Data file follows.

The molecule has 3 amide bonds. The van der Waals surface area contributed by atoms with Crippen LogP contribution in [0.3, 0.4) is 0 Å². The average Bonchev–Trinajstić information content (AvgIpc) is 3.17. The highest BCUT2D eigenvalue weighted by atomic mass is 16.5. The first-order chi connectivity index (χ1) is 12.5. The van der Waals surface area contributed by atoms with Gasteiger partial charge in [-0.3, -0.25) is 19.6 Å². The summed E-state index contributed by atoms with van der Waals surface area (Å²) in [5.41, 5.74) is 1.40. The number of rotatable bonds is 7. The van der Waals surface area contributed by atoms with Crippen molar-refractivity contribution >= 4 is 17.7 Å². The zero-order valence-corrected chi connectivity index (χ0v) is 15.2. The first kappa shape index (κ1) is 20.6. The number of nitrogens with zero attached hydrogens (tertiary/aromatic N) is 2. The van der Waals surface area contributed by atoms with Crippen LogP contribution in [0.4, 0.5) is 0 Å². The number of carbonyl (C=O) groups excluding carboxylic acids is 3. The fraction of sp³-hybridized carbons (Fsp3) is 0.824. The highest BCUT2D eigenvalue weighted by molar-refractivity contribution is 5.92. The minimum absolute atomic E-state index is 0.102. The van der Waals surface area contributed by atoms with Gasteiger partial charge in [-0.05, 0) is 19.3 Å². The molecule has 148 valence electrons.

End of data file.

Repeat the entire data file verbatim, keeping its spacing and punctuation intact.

The molecule has 3 amide bonds. The van der Waals surface area contributed by atoms with Crippen LogP contribution in [0.3, 0.4) is 0 Å². The average Bonchev–Trinajstić information content (AvgIpc) is 3.17. The highest BCUT2D eigenvalue weighted by atomic mass is 16.5. The first-order chi connectivity index (χ1) is 12.5. The van der Waals surface area contributed by atoms with Gasteiger partial charge in [-0.3, -0.25) is 19.6 Å². The summed E-state index contributed by atoms with van der Waals surface area (Å²) in [5.41, 5.74) is 1.40. The number of rotatable bonds is 7. The van der Waals surface area contributed by atoms with Crippen molar-refractivity contribution >= 4 is 17.7 Å². The zero-order valence-corrected chi connectivity index (χ0v) is 15.2. The first kappa shape index (κ1) is 20.6. The number of nitrogens with zero attached hydrogens (tertiary/aromatic N) is 2. The van der Waals surface area contributed by atoms with Crippen LogP contribution in [0.4, 0.5) is 0 Å². The number of carbonyl (C=O) groups excluding carboxylic acids is 3. The fraction of sp³-hybridized carbons (Fsp3) is 0.824. The highest BCUT2D eigenvalue weighted by molar-refractivity contribution is 5.92. The minimum absolute atomic E-state index is 0.102. The van der Waals surface area contributed by atoms with Gasteiger partial charge in [-0.05, 0) is 19.3 Å². The molecule has 148 valence electrons.